“We humanize what is going on in the world and in ourselves only by speaking of it, and in the course of speaking of it we learn to be human.”
― Hannah Arendt, Men in Dark Times
As Melbourne, Australia, enters its second COVID lockdown in four months, we must be thankful for our (currently) relatively low numbers of cases, and for our collective socioeconomic resilience. Many people in many nations do not have such safety nets.
During this world crisis, many of our normal activities have paused or stopped altogether. Our lives and world have changed – but there are more issues at stake than whether or not we have hoarded sufficient toilet paper, or intend to use our home isolation time to catch up on episodes of our favourite TV program.
As individuals, much of our human identity comes from our activities, our professions, our families or other relationships, etc. What happens when those jobs and roles get upended by a virus that makes normal life impossible? How can we remain authentic to who we are and what we uphold? How can we each make a difference? That is surely up to each of us to decide: according to our personal circumstances, opportunities and difficulties – and mostly, according to our conscience. A large part of our personal humanity surely comes from being true to ourselves and to our greater human family around us.
We should be mindful of the modern axiom, courtesy of US writer Dan Greany, that,’a noble spirit embiggens the smallest man’. Simultaneously, we should recognise that humans work best when working together.
While we must recognise that science has not fulfilled its promise as an onward march toward perfection, we must plan ahead with an optimism that is calculated, informed and measured. Nihilist existential defeatism suggests we cannot solve all the world’s problems and therefore we should not try, but we defiantly remain optimistic because we choose to be. In reality, we can make a difference in our particular little corner – wherever that may be, geographically or philosophically. Perhaps Loren Eisley‘s famous and often unattributed Starfish story can guide us, asserting that we can only ‘make a difference’ one problem at a time. We must each decide for ourselves how best to address that conundrum, and perhaps learn how to multitask.
In this era of COVID-19, some newspapers and politicians prioritize economic recovery, but Humanists understand that all human activity – including the economy – is surely a means to an end. We need to ensure that human and environmental welfare remain paramount.
Coping with the current crisis means meeting its challenges and, beyond that, asking what we can change in order to minimise such disasters in the future. This must include tackling injustice and inequity in the world – anything that exposes humanity to pandemics and other disasters, especially for those who are most vulnerable.
I do not want to see society return to ‘normal’ after this crisis is over. I want to see society improve. COVID-19 has exposed the many inequalities and injustices across our world, and has made them worse: poverty; inadequate housing, employment and income security, food security and access to safe drinking water; insufficient health care; poor world governance and environmental protections – and so much more. There are many types of poverty, including: financial, educational, intellectual, emotional, moral, social, aspirational, even poverty of equality and justice and employment and opportunity. Let’s see those politicians who currently prioritise economic recovery also address these many other broken economies that COVID-19 has highlighted.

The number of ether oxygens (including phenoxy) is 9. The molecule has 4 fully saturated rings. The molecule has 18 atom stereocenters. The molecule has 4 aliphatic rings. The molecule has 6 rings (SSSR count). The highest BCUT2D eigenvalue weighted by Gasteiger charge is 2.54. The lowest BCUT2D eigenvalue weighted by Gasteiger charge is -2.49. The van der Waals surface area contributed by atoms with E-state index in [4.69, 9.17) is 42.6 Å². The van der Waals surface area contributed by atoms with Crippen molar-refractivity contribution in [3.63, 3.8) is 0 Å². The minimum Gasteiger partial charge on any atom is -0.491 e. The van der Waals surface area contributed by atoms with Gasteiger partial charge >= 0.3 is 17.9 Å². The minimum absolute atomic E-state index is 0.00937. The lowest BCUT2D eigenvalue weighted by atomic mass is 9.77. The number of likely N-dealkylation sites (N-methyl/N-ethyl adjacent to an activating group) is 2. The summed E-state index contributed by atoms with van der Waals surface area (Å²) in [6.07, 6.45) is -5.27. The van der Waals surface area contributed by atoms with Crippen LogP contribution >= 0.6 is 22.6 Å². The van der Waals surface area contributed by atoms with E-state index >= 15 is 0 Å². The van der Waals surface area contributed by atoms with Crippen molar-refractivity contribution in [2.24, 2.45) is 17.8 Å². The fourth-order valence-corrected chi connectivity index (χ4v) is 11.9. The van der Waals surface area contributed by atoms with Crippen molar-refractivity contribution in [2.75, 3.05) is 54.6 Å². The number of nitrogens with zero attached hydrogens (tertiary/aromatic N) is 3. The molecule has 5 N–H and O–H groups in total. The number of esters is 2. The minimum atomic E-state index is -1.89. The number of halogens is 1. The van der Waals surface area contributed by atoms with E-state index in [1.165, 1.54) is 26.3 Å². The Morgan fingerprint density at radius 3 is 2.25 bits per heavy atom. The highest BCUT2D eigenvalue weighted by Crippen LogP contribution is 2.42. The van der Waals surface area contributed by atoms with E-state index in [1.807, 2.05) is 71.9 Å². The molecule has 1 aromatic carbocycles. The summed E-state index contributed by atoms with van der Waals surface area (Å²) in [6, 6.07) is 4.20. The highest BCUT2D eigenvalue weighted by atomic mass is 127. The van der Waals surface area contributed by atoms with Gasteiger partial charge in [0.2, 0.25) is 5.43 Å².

Around the world, COVID is like a world war, inflicting and aggravating those inequalities that already exist. Will we individually and collectively ignore those problems, or do something about them? Eldridge Cleaver is attributed with telling us most famously that, ‘There is no more neutrality in the world. You either have to be part of the solution, or you’re going to be part of the problem.’
While pondering the calamity of COVID, we should be mindful of the words of Humanist Fred Edwords: ‘Calamities destroy the promise usually because we concentrate on what we have lost instead of letting the misfortune simply focus our pursuits in a new direction.’ Rather than bewail lost opportunities, we must find new solutions for new problems. Carl Sagan spoke of alien invasion as possibly the only common foe that could unite all of humanity (Billions and Billions, New York: Ballantine, 1997, p. 181). Our current coronavirus crisis is one opportunity to prove him wrong.
We can create hopeful, humanitarian times ahead. International Humanist Andrew Copson points out that despite occasional setbacks, the history of human society has always been towards progress and social evolution; while local Australian Humanist Murray Love points to such a future though compassionate humanist interactions: ‘Humanists understand how natural human compassion, and our own intelligent thinking, get us through the dark times, and can take our children on to a bright future.’
Let’s make it so.
© 2020 Geoff Allshorn